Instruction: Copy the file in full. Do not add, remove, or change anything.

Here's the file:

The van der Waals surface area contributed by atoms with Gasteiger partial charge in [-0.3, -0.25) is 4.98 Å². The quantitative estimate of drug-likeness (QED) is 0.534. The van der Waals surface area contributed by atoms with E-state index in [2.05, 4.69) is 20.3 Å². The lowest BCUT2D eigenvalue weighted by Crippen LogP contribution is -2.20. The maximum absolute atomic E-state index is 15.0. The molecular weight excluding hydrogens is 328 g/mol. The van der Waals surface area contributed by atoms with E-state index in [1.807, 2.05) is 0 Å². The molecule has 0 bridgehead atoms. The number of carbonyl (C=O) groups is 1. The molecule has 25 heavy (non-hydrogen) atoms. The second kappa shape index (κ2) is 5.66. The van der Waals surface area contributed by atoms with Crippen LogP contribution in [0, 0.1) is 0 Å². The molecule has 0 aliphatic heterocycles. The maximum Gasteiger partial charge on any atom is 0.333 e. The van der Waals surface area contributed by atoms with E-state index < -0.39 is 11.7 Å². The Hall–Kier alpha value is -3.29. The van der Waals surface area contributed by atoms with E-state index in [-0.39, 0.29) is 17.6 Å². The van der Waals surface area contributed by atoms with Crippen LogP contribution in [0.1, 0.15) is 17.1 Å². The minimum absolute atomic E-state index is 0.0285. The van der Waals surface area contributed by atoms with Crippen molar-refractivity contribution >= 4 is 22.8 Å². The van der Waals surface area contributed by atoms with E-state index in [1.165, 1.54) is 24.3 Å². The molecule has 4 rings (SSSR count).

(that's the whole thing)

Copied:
The van der Waals surface area contributed by atoms with Gasteiger partial charge in [-0.3, -0.25) is 4.98 Å². The quantitative estimate of drug-likeness (QED) is 0.534. The van der Waals surface area contributed by atoms with E-state index in [2.05, 4.69) is 20.3 Å². The lowest BCUT2D eigenvalue weighted by Crippen LogP contribution is -2.20. The maximum absolute atomic E-state index is 15.0. The molecular weight excluding hydrogens is 328 g/mol. The van der Waals surface area contributed by atoms with E-state index in [1.807, 2.05) is 0 Å². The molecule has 0 bridgehead atoms. The number of carbonyl (C=O) groups is 1. The molecule has 25 heavy (non-hydrogen) atoms. The second kappa shape index (κ2) is 5.66. The van der Waals surface area contributed by atoms with Crippen LogP contribution in [0, 0.1) is 0 Å². The molecule has 0 aliphatic heterocycles. The maximum Gasteiger partial charge on any atom is 0.333 e. The van der Waals surface area contributed by atoms with E-state index < -0.39 is 11.7 Å². The Hall–Kier alpha value is -3.29. The van der Waals surface area contributed by atoms with E-state index in [-0.39, 0.29) is 17.6 Å². The van der Waals surface area contributed by atoms with Crippen LogP contribution in [0.1, 0.15) is 17.1 Å². The minimum absolute atomic E-state index is 0.0285. The van der Waals surface area contributed by atoms with Crippen molar-refractivity contribution >= 4 is 22.8 Å². The van der Waals surface area contributed by atoms with E-state index in [1.165, 1.54) is 24.3 Å². The molecule has 4 rings (SSSR count).